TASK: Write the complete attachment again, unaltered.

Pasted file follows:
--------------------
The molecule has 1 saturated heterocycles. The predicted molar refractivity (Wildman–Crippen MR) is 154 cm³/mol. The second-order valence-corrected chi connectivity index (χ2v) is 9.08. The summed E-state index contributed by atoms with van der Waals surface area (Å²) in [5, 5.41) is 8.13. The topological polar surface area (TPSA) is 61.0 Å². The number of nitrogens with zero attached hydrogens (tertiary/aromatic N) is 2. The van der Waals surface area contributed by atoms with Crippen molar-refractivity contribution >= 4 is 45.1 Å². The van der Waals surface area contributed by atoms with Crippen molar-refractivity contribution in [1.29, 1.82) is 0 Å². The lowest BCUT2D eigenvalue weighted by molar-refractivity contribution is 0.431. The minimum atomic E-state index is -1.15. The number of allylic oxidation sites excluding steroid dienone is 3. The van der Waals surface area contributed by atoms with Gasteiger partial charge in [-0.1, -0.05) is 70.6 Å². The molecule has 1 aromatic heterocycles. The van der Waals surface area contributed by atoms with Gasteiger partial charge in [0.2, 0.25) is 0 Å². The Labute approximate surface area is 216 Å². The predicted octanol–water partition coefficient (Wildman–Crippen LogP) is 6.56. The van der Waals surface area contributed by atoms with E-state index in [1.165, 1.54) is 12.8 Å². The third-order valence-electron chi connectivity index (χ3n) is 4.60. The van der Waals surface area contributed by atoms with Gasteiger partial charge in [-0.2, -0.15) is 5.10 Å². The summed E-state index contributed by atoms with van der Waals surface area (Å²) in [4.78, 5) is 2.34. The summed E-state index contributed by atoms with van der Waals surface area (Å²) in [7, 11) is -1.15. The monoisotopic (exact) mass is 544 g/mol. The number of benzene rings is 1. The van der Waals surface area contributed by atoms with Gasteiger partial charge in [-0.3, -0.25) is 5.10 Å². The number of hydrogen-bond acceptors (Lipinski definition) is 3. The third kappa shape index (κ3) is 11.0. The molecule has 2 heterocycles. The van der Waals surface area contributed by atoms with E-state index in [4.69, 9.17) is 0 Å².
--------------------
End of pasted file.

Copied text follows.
The molecule has 1 saturated heterocycles. The predicted molar refractivity (Wildman–Crippen MR) is 154 cm³/mol. The second-order valence-corrected chi connectivity index (χ2v) is 9.08. The summed E-state index contributed by atoms with van der Waals surface area (Å²) in [5, 5.41) is 8.13. The topological polar surface area (TPSA) is 61.0 Å². The number of nitrogens with zero attached hydrogens (tertiary/aromatic N) is 2. The van der Waals surface area contributed by atoms with Crippen molar-refractivity contribution >= 4 is 45.1 Å². The van der Waals surface area contributed by atoms with Crippen molar-refractivity contribution in [1.29, 1.82) is 0 Å². The lowest BCUT2D eigenvalue weighted by molar-refractivity contribution is 0.431. The minimum atomic E-state index is -1.15. The number of allylic oxidation sites excluding steroid dienone is 3. The van der Waals surface area contributed by atoms with Gasteiger partial charge in [-0.1, -0.05) is 70.6 Å². The molecule has 1 aromatic heterocycles. The van der Waals surface area contributed by atoms with Gasteiger partial charge in [0.2, 0.25) is 0 Å². The Labute approximate surface area is 216 Å². The predicted octanol–water partition coefficient (Wildman–Crippen LogP) is 6.56. The van der Waals surface area contributed by atoms with E-state index in [1.165, 1.54) is 12.8 Å². The third-order valence-electron chi connectivity index (χ3n) is 4.60. The van der Waals surface area contributed by atoms with Gasteiger partial charge in [-0.2, -0.15) is 5.10 Å². The summed E-state index contributed by atoms with van der Waals surface area (Å²) in [4.78, 5) is 2.34. The summed E-state index contributed by atoms with van der Waals surface area (Å²) in [7, 11) is -1.15. The monoisotopic (exact) mass is 544 g/mol. The number of benzene rings is 1. The van der Waals surface area contributed by atoms with Gasteiger partial charge in [-0.3, -0.25) is 5.10 Å². The number of hydrogen-bond acceptors (Lipinski definition) is 3. The third kappa shape index (κ3) is 11.0. The molecule has 2 heterocycles. The van der Waals surface area contributed by atoms with E-state index in [4.69, 9.17) is 0 Å².